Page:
It opens with a prison break, as Barney (Sylvester Stallone) and his team (Jason Statham, Dolph Lundgren, Randy Couture and Terry Crews) rescue their old cohort Doc (Wesley Snipes) then head off on a mysterious mission that turns out to involve their presumed-dead nemesis Stonebanks (Mel Gibson), who is targeting Barney's team. So Barney and his pal Bonaparte (Kelsey Grammer) set about finding four new commandoes (Kellan Lutz, Ronda Rousey, Glen Powell and Victor Ortiz) to take on Stonebanks, but of course nothing goes as plan. For the final face-off they're joined by the old team, CIA boss Drummer (Harrison Ford), former colleagues Trench and Yin (Arnold Schwarzenegger and Jet Li), and chatty newcomer Galgo (Antonio Banderas).
The ever-increasing cast means that some characters can't help but be pushed into the shadows (Crews and Li are barely in this film), while others hover around the edges of scenes injecting moments of sarcastic wit. Each of the characters gets his or her moment of eye-popping action, as the film lurches from set-piece to set-piece in a whirl of bombs, bullets and blades. All of this is fun because the actors are gleefully refusing to take any of this seriously. The scene-stealers this time are Gibson, terrific as the swaggering villain, and Banderas, who's hilarious as the only person who can string a sentence together.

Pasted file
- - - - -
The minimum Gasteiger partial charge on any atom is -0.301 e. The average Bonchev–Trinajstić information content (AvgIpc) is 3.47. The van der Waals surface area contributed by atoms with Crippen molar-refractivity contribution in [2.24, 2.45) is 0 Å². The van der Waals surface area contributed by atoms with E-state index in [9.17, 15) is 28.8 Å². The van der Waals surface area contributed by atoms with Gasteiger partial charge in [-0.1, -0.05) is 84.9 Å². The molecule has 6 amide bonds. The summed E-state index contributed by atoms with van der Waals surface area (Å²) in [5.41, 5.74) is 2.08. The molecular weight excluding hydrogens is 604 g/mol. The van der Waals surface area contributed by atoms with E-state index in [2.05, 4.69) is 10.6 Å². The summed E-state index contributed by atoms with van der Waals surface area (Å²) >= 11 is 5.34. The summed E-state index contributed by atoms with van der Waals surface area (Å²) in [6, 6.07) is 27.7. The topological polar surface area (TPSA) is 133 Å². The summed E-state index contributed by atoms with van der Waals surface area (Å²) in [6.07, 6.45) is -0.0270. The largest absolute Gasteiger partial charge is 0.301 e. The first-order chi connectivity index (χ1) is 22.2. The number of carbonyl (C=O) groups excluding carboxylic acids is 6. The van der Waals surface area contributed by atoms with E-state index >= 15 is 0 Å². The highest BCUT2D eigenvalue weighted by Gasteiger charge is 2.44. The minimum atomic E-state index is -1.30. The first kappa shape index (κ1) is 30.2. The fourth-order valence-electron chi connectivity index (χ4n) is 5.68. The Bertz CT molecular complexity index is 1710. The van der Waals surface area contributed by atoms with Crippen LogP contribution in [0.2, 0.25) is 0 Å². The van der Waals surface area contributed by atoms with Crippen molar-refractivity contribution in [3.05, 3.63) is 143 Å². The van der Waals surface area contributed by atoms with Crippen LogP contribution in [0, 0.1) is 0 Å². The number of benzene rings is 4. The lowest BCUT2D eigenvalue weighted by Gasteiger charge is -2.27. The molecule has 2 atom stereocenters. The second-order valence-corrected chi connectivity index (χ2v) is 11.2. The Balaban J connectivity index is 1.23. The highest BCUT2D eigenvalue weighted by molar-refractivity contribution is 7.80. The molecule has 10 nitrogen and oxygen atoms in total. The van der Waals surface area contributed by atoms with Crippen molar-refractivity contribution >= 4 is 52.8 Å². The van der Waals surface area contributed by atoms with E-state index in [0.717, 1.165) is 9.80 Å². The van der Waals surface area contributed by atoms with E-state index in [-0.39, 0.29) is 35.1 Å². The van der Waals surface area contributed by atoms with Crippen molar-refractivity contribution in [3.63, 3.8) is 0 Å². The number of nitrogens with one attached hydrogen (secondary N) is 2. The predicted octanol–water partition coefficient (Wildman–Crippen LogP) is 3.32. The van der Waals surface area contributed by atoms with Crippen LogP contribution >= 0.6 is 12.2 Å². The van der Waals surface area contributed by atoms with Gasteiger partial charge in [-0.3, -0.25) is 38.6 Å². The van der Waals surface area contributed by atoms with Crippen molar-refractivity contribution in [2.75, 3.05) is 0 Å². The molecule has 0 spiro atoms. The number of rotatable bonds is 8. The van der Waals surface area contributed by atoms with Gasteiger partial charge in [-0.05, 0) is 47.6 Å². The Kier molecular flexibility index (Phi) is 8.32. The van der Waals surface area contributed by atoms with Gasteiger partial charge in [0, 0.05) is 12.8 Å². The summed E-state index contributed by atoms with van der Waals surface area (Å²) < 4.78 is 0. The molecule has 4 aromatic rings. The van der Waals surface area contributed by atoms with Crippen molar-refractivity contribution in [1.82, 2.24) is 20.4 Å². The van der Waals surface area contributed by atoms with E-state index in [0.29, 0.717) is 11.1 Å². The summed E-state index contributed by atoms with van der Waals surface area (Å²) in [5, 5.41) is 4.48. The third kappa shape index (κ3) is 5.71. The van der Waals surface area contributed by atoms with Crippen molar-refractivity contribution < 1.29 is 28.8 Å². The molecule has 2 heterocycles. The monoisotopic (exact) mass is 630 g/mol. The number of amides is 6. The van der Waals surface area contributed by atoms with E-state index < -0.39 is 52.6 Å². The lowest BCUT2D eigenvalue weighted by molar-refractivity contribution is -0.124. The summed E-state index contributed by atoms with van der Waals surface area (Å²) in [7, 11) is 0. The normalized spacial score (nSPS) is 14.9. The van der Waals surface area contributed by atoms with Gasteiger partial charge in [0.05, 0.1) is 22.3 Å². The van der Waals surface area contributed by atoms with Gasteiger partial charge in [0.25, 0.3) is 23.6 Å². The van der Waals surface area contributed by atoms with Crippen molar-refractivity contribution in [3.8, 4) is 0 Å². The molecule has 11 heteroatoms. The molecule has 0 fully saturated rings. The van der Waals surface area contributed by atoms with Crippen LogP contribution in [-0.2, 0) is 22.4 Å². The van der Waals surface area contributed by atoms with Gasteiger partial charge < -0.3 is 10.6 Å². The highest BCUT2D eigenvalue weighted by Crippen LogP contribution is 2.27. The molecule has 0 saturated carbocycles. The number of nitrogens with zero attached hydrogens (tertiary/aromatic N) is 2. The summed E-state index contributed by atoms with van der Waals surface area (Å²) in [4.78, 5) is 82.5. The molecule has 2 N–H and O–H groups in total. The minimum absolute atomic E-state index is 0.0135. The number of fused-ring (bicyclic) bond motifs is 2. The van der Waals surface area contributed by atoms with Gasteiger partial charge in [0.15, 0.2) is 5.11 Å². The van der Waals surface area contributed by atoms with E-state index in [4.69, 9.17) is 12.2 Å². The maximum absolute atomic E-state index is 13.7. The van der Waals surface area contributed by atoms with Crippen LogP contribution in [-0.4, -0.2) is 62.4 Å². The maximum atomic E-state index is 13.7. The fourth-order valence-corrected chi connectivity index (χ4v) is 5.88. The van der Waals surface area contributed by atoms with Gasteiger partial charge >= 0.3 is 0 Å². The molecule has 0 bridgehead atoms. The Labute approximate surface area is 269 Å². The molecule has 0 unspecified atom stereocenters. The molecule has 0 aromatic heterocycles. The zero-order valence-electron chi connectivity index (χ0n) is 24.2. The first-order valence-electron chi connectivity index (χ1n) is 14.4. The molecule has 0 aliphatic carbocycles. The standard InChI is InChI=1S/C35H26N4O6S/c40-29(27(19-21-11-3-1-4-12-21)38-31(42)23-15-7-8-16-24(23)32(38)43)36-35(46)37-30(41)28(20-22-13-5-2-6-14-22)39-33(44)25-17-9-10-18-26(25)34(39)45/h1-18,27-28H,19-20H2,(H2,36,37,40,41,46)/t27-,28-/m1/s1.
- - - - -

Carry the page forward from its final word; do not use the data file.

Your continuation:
Continue reading: The Expendables 3 Review